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13 Reasons Timesheets Will Never Die

Nor should they.

Special Guest Post

by Edward Mendlowitz, CPA
Partner, WithumSmith+Brown

Time sheets are an essential part of any professional services organization. Some people contend that they should not be maintained since they should not be the basis of any pricing – that fees should be solely based on the value to the client. I disagree.

Even if we assume fees should be solely based on “value,” time records provide an important role in information and control and should be maintained.

Here are 13 reasons why no firm should give up on timesheets:

1. Time records are a method of keeping track of costs. While information is entered at the billing rates, discounting it makes it into a cost system.

2. The information can be used for future scheduling; determining if work is done at the proper skill level; to identify who worked on the client and if someone not scheduled worked on the client it could lead to why they did; to determine if work was done that was not part of the prior agreed upon engagement; or to just see how close the actual work matched the budget.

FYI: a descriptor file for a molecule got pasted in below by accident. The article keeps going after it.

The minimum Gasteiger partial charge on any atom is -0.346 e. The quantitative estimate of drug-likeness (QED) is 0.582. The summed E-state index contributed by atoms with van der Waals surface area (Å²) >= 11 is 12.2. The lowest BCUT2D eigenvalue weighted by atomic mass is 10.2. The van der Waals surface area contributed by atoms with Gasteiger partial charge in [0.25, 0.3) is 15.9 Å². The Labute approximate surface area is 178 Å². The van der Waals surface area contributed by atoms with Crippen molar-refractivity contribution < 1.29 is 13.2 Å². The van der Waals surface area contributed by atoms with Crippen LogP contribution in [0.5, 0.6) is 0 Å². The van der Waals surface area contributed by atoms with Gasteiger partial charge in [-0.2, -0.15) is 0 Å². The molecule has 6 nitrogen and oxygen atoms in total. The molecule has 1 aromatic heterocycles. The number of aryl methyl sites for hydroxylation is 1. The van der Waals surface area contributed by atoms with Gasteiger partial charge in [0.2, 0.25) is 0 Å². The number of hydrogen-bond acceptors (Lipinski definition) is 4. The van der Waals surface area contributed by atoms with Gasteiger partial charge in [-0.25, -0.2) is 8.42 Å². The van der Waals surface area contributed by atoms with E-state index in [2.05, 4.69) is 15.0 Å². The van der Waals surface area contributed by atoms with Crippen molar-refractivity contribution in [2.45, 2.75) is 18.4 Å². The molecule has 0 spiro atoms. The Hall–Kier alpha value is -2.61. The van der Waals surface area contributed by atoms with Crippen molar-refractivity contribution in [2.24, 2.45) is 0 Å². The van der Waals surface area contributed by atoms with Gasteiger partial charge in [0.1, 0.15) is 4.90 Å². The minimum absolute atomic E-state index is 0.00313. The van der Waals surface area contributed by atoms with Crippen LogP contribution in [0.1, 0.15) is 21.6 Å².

3. Flex time and telecommuting have provided less visibility of staff, less hands on review and discussions and less MBWA (Managing by Wandering Around opportunities). Time sheets provide a means of tracking staff activities.

4. Time records provide a measurement of the type of work that is done in non-productive areas such as answering tax notices, preparing extensions, or redoing work where the accountant didn’t have all the information when they started.

5. Time records are a way to monitor client satisfaction by measuring work done correcting errors or on work that was redone.

6. An example of the benefit of keeping time records was where it was highlighted that a low-level tax department staff person worked on quite a few clients that she had no reason to work on. When we looked into it we found that she was continually asked tax questions by mid level audit staff because they got the answers they needed quickly, while the higher level tax department people pushed these requests aside. This provided valuable information to evaluate the tax staff’s interaction with the audit staff and enabled substantial changes that sped up the turnaround for those questions, and eliminated an oblique bottleneck.

7. Insightful information was found out when it was noticed that a high-level tax manager decided to lump all his tax return review time into one account. Not only was unrecoverable billable amounts lost until he was set straight, but it also showed that he didn’t quite get it.

8. Time summaries also helped us identify considerable time spent on low fixed fee tax returns because the clients decided to engage in hundreds of day trading transactions or invest in hedge funds with 30 page K-1s that year, which we were then able to partially bill for, and better schedule the following year’s tax work.